Conventional neural autoregressive decoding commonly assumes a fixed left-to-right generation order, which may be sub-optimal. In this work, we propose a novel decoding algorithm – InDIGO – which supports flexible sequence generation in arbitrary orders through insertion operations. We extend Transformer, a state-of-the-art sequence generation model, to efficiently implement the proposed approach, enabling it to be trained with either a pre-defined generation order or adaptive orders obtained from beam-search.

By: Jiatao Gu, Qi Lu, Kyunghyun Cho

November 4, 2019

Learning Programmatic Idioms for Scalable Semantic Parsing

Conference on Empirical Methods in Natural Language Processing (EMNLP)

In this paper, we introduce an iterative method to extract code idioms from large source code corpora by repeatedly collapsing most-frequent depth-2 subtrees of their syntax trees, and train semantic parsers to apply these idioms during decoding.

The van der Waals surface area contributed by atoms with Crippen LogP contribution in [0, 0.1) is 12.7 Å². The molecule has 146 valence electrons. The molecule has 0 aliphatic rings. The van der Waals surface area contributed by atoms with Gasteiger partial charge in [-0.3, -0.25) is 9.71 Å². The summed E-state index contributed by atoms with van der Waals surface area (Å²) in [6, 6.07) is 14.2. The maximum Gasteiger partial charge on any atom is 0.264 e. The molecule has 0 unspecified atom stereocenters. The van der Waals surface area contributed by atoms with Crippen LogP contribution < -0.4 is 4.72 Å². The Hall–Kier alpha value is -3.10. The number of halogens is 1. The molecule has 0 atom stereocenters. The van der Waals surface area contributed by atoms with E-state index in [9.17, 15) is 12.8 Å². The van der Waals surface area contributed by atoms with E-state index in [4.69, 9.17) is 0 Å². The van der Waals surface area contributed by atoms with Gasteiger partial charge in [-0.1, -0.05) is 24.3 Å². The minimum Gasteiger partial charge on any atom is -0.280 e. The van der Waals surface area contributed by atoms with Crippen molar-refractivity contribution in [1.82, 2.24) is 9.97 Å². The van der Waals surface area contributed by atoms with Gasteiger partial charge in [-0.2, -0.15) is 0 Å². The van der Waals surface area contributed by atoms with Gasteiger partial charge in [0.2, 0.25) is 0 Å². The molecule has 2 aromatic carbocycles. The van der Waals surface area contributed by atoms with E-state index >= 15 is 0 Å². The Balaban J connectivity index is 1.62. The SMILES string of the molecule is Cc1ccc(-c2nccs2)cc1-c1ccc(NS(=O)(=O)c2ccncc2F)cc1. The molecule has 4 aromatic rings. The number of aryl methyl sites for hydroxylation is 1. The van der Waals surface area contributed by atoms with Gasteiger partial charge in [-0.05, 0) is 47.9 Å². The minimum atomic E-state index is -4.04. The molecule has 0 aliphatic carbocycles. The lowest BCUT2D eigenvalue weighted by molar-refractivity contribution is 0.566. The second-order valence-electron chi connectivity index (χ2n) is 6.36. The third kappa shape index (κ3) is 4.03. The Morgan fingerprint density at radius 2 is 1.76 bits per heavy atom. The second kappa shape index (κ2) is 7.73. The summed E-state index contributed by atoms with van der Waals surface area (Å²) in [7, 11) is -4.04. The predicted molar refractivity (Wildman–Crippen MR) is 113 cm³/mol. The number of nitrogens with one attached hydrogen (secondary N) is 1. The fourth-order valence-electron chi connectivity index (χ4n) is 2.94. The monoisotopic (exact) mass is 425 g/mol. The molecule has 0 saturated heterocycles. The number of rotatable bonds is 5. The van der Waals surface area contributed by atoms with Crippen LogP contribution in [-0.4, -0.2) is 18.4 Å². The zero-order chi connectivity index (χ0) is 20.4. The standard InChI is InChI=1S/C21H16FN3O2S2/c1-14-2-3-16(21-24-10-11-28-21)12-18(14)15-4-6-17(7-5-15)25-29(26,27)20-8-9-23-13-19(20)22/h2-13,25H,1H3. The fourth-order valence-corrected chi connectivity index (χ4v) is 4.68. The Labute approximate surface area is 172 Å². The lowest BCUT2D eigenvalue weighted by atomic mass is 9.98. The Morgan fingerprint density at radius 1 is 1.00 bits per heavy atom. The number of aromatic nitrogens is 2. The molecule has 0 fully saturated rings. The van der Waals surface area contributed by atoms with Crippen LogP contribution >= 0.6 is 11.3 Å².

By: Srinivasan Iyer, Alvin Cheung, Luke Zettlemoyer

November 3, 2019

Using Local Knowledge Graph Construction to Scale Seq2Seq Models to Multi-Document Inputs

Conference on Empirical Methods in Natural Language Processing (EMNLP)

Query-based open-domain NLP tasks require information synthesis from long and diverse web results. Current approaches extractively select portions of web text as input to Sequence-to-Sequence models using methods such as TF-IDF ranking. We propose constructing a local graph structured knowledge base for each query, which compresses the web search information and reduces redundancy.

By: Angela Fan, Claire Gardent, Chloé Braud, Antoine Bordes

November 3, 2019

Improving Generative Visual Dialog by Answering Diverse Questions

Conference on Empirical Methods in Natural Language Processing (EMNLP)